In a moment of delusion in late 2018, I decided to commit to reading one Shakespeare play per month in 2019. And I mostly kept the goal. (The only one I didn’t finish was Much Ado About Nothing in December.) I had already read many of these in college, and even though I was wholly tired of the Bard by the time 2020 rolled around, the plays still felt fresh. I thought King Lear raw and relevant, Hamlet heartbreaking. Twelfth Night made me sad in a “Mean Girls” kind of way. (Please don’t make fun of your steward, Malvolio.) And my college notes from 1997-ish were helpful! Here’s what I read:
I’ve never really bought the “reading is like traveling” argument. Reading is reading, and travel is travel, and never the twain shall meet. (Reading an Elin Hilderbrand book is just as good as actually being on Nantucket? Girl, please.) On Instagram, I occasionally tussle with the idea of why we read – and inevitably, someone brings up “travel.” I’m not saying that is not their experience, but it has never been mine.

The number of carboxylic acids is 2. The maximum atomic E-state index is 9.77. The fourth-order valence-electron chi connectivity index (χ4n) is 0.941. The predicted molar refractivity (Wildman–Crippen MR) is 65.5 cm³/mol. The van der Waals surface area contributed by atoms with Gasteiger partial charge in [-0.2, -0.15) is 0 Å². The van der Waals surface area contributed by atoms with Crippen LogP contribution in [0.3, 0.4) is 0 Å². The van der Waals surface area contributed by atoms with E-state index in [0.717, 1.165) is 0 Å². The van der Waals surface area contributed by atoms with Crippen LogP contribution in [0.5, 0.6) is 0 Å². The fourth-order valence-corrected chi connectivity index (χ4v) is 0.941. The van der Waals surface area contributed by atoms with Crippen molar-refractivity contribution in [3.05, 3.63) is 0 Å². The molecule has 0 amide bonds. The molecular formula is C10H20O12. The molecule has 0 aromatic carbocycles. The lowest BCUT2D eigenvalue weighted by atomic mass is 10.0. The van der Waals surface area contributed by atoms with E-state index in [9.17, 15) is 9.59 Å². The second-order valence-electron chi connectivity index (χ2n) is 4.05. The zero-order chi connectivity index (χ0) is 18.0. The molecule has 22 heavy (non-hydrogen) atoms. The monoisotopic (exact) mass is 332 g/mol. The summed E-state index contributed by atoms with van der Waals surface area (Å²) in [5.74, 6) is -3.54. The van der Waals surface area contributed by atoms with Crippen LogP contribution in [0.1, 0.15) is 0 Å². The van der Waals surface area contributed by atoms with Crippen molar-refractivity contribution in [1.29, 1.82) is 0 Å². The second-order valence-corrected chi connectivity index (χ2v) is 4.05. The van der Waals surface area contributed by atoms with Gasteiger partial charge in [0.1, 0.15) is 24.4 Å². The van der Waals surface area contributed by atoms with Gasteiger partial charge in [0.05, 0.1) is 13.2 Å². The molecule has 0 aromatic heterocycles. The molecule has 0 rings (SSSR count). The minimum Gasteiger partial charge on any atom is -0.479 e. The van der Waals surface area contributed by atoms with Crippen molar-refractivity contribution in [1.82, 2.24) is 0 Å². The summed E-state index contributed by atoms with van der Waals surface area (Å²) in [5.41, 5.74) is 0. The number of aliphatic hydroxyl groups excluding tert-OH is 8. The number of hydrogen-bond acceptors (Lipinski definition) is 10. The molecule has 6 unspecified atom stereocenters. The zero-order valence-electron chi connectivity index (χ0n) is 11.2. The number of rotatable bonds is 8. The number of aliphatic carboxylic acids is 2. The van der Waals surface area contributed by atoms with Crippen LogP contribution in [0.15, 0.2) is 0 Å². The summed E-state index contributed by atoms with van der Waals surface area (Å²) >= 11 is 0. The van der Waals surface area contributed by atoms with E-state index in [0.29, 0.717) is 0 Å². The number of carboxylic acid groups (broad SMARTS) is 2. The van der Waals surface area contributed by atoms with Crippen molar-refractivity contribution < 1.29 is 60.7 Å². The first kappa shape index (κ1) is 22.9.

Until now! Because I can’t travel anywhere! We can time travel, though, so let me take you back a bit. Continue reading “Reading + Pandemic = Travel? On Amy and Isabelle, Beyond Babylon, and Being Well-Read & Well-Traveled”
A couple of weeks ago, I was sitting in a Starbucks trying to get some work done when I overheard a man and woman talking about Little Women…presumably about the new film adaptation and its Oscar buzz. The woman was trying to explain “what” Little Women is – as in what it’s about – and was struggling a bit. “Well, it’s about four sisters…” To be fair, even if using the most straightforward way to describe the plot, it sounds a little homespun and maybe even boring: “Little Women follows four sisters as they grow up during the Civil War in the Transcendentalist hotbed Concord, Massachusetts.” And? So after the woman trailed off with the “four sisters” bit, the man replied, “But is it for men?”
No, sir, I’m sorry. Men not allowed. (Sheesh.) Continue reading “Just for Women! (?) On Olive, Again; Unless & “Domestic Fiction””